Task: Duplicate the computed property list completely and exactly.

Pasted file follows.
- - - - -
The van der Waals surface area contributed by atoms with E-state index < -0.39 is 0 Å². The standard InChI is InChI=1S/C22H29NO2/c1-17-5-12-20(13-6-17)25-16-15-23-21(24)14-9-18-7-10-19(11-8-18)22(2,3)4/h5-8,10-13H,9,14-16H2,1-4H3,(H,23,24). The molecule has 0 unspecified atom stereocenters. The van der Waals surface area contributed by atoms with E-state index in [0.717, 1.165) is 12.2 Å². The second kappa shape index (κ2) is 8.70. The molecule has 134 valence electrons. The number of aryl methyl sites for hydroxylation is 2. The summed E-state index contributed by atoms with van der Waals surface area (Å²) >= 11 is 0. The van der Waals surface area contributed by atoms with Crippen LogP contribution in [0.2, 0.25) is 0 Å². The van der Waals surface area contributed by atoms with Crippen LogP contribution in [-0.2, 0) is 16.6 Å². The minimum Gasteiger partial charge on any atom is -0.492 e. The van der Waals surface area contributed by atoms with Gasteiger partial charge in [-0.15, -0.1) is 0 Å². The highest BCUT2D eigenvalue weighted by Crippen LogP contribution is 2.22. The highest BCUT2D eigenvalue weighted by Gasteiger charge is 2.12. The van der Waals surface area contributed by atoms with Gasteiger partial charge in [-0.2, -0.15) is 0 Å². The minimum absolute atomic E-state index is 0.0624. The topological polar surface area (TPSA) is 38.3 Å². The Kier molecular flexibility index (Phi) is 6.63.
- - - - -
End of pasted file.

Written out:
The van der Waals surface area contributed by atoms with E-state index < -0.39 is 0 Å². The standard InChI is InChI=1S/C22H29NO2/c1-17-5-12-20(13-6-17)25-16-15-23-21(24)14-9-18-7-10-19(11-8-18)22(2,3)4/h5-8,10-13H,9,14-16H2,1-4H3,(H,23,24). The molecule has 0 unspecified atom stereocenters. The van der Waals surface area contributed by atoms with E-state index in [0.717, 1.165) is 12.2 Å². The second kappa shape index (κ2) is 8.70. The molecule has 134 valence electrons. The number of aryl methyl sites for hydroxylation is 2. The summed E-state index contributed by atoms with van der Waals surface area (Å²) >= 11 is 0. The van der Waals surface area contributed by atoms with Crippen LogP contribution in [0.2, 0.25) is 0 Å². The van der Waals surface area contributed by atoms with Crippen LogP contribution in [-0.2, 0) is 16.6 Å². The minimum Gasteiger partial charge on any atom is -0.492 e. The van der Waals surface area contributed by atoms with Gasteiger partial charge in [-0.15, -0.1) is 0 Å². The highest BCUT2D eigenvalue weighted by Crippen LogP contribution is 2.22. The highest BCUT2D eigenvalue weighted by Gasteiger charge is 2.12. The van der Waals surface area contributed by atoms with Gasteiger partial charge in [-0.2, -0.15) is 0 Å². The minimum absolute atomic E-state index is 0.0624. The topological polar surface area (TPSA) is 38.3 Å². The Kier molecular flexibility index (Phi) is 6.63.